It turns out the doctor dragged off a United plane at O’Hare has not only a past, but an inconvenient past. It’s a sleeping-dog past that journalists ought to let lie—at least that’s the contention made by David Uberti of the Columbia Journalism Review. And he’s far from the only person critical of the media that woke this particular dog. “Stories About United Passenger’s ‘Troubled’ Past Prompt Massive Backlash,” reads one headline on the Wrap. “United and the media are trying to justify . . . their racist anti-Asian male beating,” wrote an online commenter.
It’s a human and decent argument. But it’s wrong.
To back up for a minute, the United Express plane was already packed Sunday night when the airline decided to squeeze on four crew members who needed to deadhead to Louisville. Dr. David Dao—one of the passengers United decided to bump to a flight the next day in order to make room—pleaded that he had to stay aboard because he had patients to see in Louisville Monday morning. The doctor was unrelenting—but so was the airline. United called security and Dao was dragged off the plane, suffering—according a lawyer he’d soon retain—a concussion, a broken nose, and two lost teeth.
Uberti noted that the local paper, the Louisville Courier-Journal, was “all over the story.” But one of its angles made Uberti squirm. Scratching a perhaps irresistible itch, the Courier-Journal “seemed to resort to a familiar shade-the-victim reflex that many publications have been unable or unwilling to shake despite numerous instances of pushback in recent years.”
Here’s Uberti’s description of what, specifically, he objected to:
The piece goes on to detail how Dao “was arrested in 2003 and eventually convicted of drug-related offenses after an undercover investigation.” The Kentucky Board of Medical Licensure alleged that he was involved in fraudulent prescriptions and was sexually involved with a patient. He was convicted on multiple felony counts in 2004 and forced to give up his medical license, only gaining approval to resume practicing, under certain conditions, in 2015.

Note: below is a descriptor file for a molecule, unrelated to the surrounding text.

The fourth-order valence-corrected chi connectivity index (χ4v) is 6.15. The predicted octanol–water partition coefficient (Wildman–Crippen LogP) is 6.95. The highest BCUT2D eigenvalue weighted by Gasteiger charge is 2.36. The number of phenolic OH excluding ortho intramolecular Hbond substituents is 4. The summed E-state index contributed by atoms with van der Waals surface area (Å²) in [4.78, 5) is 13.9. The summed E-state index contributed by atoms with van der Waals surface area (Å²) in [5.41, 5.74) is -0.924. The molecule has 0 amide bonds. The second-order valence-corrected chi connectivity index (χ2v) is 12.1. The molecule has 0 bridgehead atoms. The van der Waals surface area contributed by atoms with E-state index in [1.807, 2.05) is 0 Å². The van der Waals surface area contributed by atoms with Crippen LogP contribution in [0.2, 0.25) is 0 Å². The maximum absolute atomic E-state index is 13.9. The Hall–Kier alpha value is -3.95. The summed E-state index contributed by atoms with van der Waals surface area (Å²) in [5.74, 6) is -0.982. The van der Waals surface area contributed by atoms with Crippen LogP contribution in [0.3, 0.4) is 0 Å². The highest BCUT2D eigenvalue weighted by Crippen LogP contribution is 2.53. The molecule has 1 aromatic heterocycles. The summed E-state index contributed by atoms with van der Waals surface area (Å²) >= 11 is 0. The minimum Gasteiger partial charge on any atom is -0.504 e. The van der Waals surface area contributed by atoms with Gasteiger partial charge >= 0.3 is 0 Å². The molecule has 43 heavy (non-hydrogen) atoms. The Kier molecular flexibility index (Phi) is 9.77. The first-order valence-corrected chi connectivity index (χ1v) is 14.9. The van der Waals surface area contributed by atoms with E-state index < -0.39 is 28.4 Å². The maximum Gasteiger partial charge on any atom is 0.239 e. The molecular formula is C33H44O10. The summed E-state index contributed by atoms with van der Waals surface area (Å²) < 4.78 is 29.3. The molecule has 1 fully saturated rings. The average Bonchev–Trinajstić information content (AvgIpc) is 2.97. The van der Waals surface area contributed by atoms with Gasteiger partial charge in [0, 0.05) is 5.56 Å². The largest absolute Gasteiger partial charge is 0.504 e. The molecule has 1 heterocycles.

The Courier-Journal wrote that Dao’s name would be “familiar to many Kentuckians who recall his convictions.”
Uberti let the story’s reporter and the paper’s executive editor make their case, but he wasn’t buying it. “The breadth of the Courier-Journal’s coverage doesn’t absolve it from the fact that Dao’s criminal history is irrelevant to this bizarre episode,” he declared.
It is? If the subject of a sensational news story was newsworthy once before, his old newsworthiness isn’t invalidated by his new—even if the old newsworthiness and the new newsworthiness have nothing in common. And in the case of Dr. Dao, his plea that he needed to get back to his patients evokes his former notoriety as a physician. Should newspaper readers in Louisville who read about the doctor dragged off a United plane and think, “God, that name seems familiar! Haven’t we heard it before?” be expected to settle for the explanation, “You have, but we’ve decided that’s irrelevant”?
If Dao had been in the news once before because of some tragedy not of his making, this surely would have been recalled as evidence of the tough luck he’s endured in life. No one would question the touch of “human interest.” And I don’t see anyone having a problem with TMZ now reporting that Dao won more than $250,000 playing in the World Series of Poker. That’s human interest too.
But Dao was a name in the news once before because of a scandal that was of his making. What are we being asked to conclude? That the past must to be kept out of news stories whenever it threatens to introduce a note of moral ambiguity? Or, is it simply that the media need to cherry-pick those biographical details that reinforce the current narrative and bury all the others?
There’s actually a term for that—slanted news.
I suppose Uberti and others are worried that Dao’s past will wind up being manipulated to blame the victim and exonerate the airline. No doubt it will be; some publicists and lawyers are masters of that dark art. On the other hand, Dao now has himself one of Chicago’s highest-profile personal injury attorneys in the area, Tom Demetrio. Game on.
Journalists aren’t part of that game. It’s not the business of journalists to assign an image to every news maker and run off inconvenient details that might sully it. The world is messy. Let others pretend it’s not.